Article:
As we enter 2016, the prolonged economic crisis in Greece, compounded by new austerity measures imposed by European lenders, appears to be having a crushing effect on small business in the country. We live in a middle/upper-middle class suburb that has withstood the crisis reasonably well up until now. That is to say, there are no newly homeless sleeping on the streets, no rash of drug addiction and suicides, nor many of the other symptoms of a ravaged society that can be found in some city neighborhoods. But nor are we in the land of BMW’s and elegant mansions, the realm of the truly rich Athenians, seemingly untouched by the crisis.
We have lived here for nearly two years now and in that time we have seen a constant decline in the fortunes of the small businesses of our neighborhood. The number of empty storefronts has steadily mounted to the point where they now are at least close to outnumbering the going concerns–if not already exceeding them. The pictures below are all taken within just a few blocks of our apartment and, so, represent a small slice of the closed up businesses in our town, which are a very small sliver of all the recently closed businesses in the Athens metro area. (Scroll over pictures to see captions.)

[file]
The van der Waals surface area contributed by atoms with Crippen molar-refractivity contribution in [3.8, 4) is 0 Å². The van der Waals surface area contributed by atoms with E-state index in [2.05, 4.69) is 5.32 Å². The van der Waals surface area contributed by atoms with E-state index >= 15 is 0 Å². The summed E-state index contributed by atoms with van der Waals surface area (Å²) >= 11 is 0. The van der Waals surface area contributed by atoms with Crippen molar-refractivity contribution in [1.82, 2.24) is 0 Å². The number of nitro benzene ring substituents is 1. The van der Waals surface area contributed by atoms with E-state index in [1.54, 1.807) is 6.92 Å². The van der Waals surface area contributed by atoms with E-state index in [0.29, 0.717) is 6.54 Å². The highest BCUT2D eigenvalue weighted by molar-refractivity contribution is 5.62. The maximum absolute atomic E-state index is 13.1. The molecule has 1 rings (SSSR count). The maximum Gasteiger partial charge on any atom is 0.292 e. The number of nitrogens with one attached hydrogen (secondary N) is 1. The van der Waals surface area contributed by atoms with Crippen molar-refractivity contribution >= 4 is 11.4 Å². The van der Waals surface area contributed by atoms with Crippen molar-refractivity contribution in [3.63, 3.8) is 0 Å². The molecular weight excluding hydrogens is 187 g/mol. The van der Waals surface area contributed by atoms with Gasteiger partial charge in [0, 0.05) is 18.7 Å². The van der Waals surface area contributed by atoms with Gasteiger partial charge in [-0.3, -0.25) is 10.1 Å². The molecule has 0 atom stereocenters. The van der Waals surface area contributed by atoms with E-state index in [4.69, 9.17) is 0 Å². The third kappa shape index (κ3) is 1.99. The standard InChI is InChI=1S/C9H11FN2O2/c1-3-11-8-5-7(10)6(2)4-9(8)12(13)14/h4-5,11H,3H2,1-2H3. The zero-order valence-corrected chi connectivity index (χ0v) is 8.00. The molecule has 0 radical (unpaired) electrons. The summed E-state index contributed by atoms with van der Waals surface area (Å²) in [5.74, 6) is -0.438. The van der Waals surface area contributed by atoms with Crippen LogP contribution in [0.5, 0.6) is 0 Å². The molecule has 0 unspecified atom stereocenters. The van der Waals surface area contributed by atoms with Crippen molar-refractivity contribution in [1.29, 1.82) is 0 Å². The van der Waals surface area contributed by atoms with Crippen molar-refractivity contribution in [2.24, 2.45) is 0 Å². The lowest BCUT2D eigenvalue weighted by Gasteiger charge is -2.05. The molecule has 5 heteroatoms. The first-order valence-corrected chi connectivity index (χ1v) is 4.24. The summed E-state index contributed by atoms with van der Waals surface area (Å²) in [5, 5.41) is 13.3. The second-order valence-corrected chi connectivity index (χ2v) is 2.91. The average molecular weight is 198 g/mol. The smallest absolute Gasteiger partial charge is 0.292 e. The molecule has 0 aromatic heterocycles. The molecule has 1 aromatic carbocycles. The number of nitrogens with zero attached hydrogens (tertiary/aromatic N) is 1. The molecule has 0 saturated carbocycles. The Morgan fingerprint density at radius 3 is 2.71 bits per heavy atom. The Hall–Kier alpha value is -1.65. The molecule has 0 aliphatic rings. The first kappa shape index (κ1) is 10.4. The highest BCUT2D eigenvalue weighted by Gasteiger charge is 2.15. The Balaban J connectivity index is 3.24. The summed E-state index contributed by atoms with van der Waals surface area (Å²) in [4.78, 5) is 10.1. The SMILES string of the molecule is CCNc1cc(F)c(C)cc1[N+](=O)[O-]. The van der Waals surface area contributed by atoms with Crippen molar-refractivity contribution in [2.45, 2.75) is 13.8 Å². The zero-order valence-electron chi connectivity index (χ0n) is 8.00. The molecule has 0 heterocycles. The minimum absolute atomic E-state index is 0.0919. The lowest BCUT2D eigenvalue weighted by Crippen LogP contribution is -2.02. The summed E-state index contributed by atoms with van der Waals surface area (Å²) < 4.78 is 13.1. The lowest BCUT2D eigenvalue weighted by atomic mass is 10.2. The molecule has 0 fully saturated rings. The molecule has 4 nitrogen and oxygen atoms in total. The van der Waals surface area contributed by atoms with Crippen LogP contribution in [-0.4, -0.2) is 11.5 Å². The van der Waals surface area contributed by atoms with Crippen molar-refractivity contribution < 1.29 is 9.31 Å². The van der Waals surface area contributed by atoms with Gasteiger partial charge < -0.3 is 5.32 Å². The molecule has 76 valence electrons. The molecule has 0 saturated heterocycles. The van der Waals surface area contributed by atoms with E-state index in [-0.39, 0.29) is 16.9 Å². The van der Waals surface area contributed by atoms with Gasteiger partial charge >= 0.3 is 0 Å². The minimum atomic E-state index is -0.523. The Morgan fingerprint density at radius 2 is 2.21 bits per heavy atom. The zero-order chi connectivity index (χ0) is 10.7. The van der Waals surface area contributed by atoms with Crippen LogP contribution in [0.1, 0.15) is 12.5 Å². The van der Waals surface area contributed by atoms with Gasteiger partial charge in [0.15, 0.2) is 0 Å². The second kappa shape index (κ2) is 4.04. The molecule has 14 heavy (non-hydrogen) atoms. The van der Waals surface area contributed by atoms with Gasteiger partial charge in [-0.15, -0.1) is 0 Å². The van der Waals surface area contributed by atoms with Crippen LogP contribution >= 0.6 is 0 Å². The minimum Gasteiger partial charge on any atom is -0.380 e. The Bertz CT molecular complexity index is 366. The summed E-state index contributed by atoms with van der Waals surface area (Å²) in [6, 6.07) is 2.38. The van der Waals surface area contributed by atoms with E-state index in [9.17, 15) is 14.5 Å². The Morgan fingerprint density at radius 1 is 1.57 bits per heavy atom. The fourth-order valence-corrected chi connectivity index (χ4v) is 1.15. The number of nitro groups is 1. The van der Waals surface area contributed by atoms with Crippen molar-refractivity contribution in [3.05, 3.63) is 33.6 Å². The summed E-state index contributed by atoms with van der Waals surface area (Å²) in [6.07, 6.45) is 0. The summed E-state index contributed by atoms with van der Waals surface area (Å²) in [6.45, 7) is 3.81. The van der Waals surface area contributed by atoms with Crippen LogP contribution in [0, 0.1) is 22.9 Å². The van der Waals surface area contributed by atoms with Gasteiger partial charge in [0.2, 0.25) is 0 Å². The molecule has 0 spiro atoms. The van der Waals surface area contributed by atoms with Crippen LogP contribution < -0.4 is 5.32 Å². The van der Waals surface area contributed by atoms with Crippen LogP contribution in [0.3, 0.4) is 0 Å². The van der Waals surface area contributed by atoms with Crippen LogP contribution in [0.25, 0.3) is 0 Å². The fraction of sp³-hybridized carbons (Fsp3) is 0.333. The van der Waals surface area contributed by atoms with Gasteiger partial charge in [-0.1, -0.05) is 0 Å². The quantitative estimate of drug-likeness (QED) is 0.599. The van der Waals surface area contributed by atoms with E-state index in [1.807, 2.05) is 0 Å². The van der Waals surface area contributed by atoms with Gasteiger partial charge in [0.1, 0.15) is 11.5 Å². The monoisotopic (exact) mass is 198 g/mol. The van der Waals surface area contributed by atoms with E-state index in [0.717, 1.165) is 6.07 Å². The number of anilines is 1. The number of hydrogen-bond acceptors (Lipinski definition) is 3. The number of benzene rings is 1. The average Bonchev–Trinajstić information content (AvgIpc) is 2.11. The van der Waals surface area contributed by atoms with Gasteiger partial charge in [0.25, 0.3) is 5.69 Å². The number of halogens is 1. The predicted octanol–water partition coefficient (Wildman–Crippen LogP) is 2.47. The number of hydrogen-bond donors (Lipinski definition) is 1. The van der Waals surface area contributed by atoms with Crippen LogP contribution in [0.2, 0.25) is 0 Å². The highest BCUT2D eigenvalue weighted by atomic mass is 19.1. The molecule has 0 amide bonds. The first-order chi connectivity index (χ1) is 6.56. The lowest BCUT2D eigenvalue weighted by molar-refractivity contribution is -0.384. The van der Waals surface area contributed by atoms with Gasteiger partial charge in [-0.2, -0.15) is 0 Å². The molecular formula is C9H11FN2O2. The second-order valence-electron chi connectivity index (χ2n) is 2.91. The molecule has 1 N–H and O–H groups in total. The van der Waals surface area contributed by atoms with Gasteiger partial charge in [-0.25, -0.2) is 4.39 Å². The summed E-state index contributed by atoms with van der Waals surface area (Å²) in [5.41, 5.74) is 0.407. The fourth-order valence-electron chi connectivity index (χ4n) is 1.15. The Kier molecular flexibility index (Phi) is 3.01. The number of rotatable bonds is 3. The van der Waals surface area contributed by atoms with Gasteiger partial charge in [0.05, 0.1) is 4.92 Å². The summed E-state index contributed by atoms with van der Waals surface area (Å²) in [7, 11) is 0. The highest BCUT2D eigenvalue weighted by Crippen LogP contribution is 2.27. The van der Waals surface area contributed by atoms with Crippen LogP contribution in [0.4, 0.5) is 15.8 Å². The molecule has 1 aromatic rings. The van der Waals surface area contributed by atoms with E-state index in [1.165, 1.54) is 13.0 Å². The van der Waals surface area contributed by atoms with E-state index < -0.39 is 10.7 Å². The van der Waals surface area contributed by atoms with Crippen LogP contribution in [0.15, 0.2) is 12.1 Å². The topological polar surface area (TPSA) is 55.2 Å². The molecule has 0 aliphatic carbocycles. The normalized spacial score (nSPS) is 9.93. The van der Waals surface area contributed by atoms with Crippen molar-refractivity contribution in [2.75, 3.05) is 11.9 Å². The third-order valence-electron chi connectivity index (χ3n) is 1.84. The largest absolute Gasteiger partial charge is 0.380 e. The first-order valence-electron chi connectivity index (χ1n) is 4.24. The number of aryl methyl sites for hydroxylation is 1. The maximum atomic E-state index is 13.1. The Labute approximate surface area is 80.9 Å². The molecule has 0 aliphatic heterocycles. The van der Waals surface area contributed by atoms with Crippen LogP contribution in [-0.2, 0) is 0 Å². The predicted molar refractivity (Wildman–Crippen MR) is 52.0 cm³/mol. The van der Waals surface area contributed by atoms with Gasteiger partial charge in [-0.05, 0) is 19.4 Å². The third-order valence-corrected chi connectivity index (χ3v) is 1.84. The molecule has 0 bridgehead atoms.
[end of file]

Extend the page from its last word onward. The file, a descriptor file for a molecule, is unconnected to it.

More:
As I was taking photos on one particularly hard-hit street I literally bumped into an elderly woman passing by. “This used to be all thriving shops on this street. Now look at it,” she said, waving her hand along the length of the street. “All closed up. What will all the young people do?” she asked, shaking her head. “It’s a real shame.”
Yes, I agreed, it is a real shame. Athens has valiantly resisted over the years domination by large, foreign chain stores, with folks preferring to do their shopping in small stores close to home. But many of these stores have been hanging on by a thread throughout the long years of economic crisis and now, as many had predicted, the weight of the new austerity measures is proving the final blow for many. A new government requirement that businesses pay their entire annual estimated tax bill in advance, in combination with anemic demand from cash-starved locals, is proving to be a crushing weight that many small shops can no longer bear.
But here’s the odd thing–some businesses are not only staying alive, but thriving. What are they? Perhaps not entirely what you would expect–fancy, high-end bakeries (several of which have opened up in our neighborhood recently), hair salons, gift shops (our friend P. says business is booming for him lately in his family-owned store), cafés, and pet shops. What do these businesses have in common? They are all places where people can indulge in small luxuries for themselves, their friends, or their beloved creatures. A nice cake to bring to a friend (a must for all social visits here) or a little present for yourself or a friend to celebrate something–anything–rather than simply giving in to depression at the sad state of your life.
Just as we noticed in August that every Greek we knew, despite their financial straits, was going off on an extended holiday somewhere, the Greek people seem to be collectively saying, “The hell with the crisis–I’m going to do something nice for myself today and worry about tomorrow…tomorrow.”
Some success stories in our neighborhood: